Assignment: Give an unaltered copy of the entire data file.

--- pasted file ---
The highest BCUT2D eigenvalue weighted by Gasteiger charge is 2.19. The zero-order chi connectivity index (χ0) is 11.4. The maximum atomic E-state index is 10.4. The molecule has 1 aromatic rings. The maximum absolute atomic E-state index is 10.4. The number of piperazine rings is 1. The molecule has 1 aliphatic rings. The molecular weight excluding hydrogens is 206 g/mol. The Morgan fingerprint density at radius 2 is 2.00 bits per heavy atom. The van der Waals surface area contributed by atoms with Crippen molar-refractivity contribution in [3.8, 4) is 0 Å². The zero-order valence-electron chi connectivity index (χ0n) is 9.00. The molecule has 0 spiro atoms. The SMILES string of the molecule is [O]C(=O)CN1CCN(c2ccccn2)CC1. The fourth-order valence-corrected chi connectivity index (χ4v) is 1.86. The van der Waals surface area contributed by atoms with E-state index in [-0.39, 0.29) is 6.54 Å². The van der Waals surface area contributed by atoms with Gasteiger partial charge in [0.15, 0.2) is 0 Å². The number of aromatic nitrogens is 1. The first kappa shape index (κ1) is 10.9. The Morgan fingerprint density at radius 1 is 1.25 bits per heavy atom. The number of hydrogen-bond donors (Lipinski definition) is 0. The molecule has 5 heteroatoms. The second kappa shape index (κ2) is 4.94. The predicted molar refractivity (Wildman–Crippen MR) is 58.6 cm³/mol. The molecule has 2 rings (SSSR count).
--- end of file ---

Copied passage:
The highest BCUT2D eigenvalue weighted by Gasteiger charge is 2.19. The zero-order chi connectivity index (χ0) is 11.4. The maximum atomic E-state index is 10.4. The molecule has 1 aromatic rings. The maximum absolute atomic E-state index is 10.4. The number of piperazine rings is 1. The molecule has 1 aliphatic rings. The molecular weight excluding hydrogens is 206 g/mol. The Morgan fingerprint density at radius 2 is 2.00 bits per heavy atom. The van der Waals surface area contributed by atoms with Crippen molar-refractivity contribution in [3.8, 4) is 0 Å². The zero-order valence-electron chi connectivity index (χ0n) is 9.00. The molecule has 0 spiro atoms. The SMILES string of the molecule is [O]C(=O)CN1CCN(c2ccccn2)CC1. The fourth-order valence-corrected chi connectivity index (χ4v) is 1.86. The van der Waals surface area contributed by atoms with E-state index in [-0.39, 0.29) is 6.54 Å². The van der Waals surface area contributed by atoms with Gasteiger partial charge in [0.15, 0.2) is 0 Å². The number of aromatic nitrogens is 1. The first kappa shape index (κ1) is 10.9. The Morgan fingerprint density at radius 1 is 1.25 bits per heavy atom. The number of hydrogen-bond donors (Lipinski definition) is 0. The molecule has 5 heteroatoms. The second kappa shape index (κ2) is 4.94. The predicted molar refractivity (Wildman–Crippen MR) is 58.6 cm³/mol. The molecule has 2 rings (SSSR count).